Thursday, September 12, 2013
We have breakfast before checking out of Inn of Naples. Down the street we meet a local who recommends heading further down the coast to Marco Island, the largest barrier island within Southwest Florida’s Ten Thousand Islands area. It’s a lovely isle with beautiful people, beautiful restaurants and a comedy lounge/restaurant that showcases famous comedians that don’t mind having their picture taken with you. Many of the restaurants offer a daily printout of the day’s catch. They will list the captain and sometimes a photo of the boat that brought in their fish. You can book fishing trips on those boats and then bring back your catch to sell or donate to the restaurants. If you’re considering driving to Key West, Hwy 75 gets you there faster but Hwy 41’s scenic route is a great way to view another side of Florida. It allows you to see all the different communities along the way and you will really see the Everglades. There’s a good chance you will see alligators. There have even been Florida panther sightings! Another way to see Florida is aboard the ferry that goes from Ft. Myers to Key West. Cars load onto it for the approximately 4 ½ hour ride. If you arrive early enough, you can see dawn break over the water. You can even purchase a glass of wine to sip as you relax and enjoy the view from the second level. Arrival in Key West is around noon. After you spend a wonderful day on the key, the ferry picks you up for a sunset ride back to Ft. Myers. The $150 fee can be factored in as part of the experience. Thanks for the tips, Mike!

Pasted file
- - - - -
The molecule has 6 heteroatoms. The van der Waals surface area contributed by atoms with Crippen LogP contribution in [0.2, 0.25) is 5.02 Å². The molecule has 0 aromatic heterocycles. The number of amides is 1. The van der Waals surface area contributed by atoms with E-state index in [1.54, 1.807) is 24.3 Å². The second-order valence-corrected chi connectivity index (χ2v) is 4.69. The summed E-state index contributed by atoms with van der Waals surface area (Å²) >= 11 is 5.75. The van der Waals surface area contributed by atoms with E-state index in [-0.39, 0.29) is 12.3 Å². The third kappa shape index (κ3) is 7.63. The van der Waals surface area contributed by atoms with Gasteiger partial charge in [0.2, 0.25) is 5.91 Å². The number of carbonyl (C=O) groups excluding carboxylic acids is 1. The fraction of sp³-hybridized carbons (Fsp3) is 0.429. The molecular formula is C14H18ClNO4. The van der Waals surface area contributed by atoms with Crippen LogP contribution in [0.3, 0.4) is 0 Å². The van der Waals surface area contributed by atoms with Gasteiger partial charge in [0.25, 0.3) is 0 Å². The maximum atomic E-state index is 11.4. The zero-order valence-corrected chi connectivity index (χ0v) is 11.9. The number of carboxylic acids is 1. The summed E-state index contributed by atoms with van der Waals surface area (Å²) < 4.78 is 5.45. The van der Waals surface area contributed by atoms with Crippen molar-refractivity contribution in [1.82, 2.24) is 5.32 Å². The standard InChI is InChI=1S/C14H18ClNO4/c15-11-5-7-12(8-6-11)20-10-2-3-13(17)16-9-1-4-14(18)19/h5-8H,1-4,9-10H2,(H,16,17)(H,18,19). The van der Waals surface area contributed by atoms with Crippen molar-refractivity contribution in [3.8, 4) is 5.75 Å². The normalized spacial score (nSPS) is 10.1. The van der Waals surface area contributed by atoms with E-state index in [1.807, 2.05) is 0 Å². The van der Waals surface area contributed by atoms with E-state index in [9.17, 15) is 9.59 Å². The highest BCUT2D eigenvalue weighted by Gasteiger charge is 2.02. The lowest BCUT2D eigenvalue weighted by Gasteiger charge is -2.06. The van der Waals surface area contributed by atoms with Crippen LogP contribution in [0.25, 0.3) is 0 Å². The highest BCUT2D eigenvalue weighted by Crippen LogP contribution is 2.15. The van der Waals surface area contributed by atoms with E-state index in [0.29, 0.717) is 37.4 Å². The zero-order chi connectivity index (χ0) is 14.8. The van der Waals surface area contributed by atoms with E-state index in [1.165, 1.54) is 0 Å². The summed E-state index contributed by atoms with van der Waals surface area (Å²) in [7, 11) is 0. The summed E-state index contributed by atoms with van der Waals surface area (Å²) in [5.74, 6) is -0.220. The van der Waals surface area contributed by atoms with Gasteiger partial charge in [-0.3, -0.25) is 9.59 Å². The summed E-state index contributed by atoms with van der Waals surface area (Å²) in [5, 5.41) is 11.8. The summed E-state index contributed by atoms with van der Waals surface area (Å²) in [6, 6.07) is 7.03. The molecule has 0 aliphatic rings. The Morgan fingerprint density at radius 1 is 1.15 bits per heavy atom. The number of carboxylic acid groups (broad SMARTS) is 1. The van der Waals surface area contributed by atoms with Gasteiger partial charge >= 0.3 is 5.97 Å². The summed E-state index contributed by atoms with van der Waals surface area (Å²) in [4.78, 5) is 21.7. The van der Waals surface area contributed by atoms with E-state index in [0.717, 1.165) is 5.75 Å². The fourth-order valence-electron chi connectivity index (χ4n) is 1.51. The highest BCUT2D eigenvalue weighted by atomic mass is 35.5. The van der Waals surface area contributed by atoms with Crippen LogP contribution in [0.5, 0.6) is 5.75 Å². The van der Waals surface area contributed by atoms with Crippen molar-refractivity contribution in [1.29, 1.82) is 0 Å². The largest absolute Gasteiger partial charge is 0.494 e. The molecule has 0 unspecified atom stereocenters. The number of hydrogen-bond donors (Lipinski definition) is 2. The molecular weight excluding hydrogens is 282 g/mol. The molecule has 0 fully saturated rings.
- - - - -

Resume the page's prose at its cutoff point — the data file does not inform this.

We go by the beach one more time before leaving town. There, we meet two simply charming sisters. One from Boston, the other from The Woodlands, Texas – just north of Houston! We compare notes on travel. They bought a condo for their parents and leave a car here so it’s easy to get around whenever they fly in to visit.
They tell us about 5th Avenue, the fancy part of Naples. So, we follow them out as they drive through it. We lunch at 5th Avenue Coffee Co. It’s casual, with affordable, good food.
Here we are, Miami! Coconut Grove is an area that has had it’s heyday. It is the oldest continuously inhabited neighborhood in Miami. I am so glad to see the Courtyard Marriott has a recycle section in the trash can. We recycle in Sugar Land and I feel so guilty throwing perfectly good, clean maps and brochures into a regular trash can! On our trip, only Courtyard and Sheraton have offered recycling. Wish more hotels would recycle. This is the first time during the trip that we could actually walk down the street to dinner. The restaurants on the side streets were filled with locals. There’s a nice neighborhood feel. I liked how one place described their style: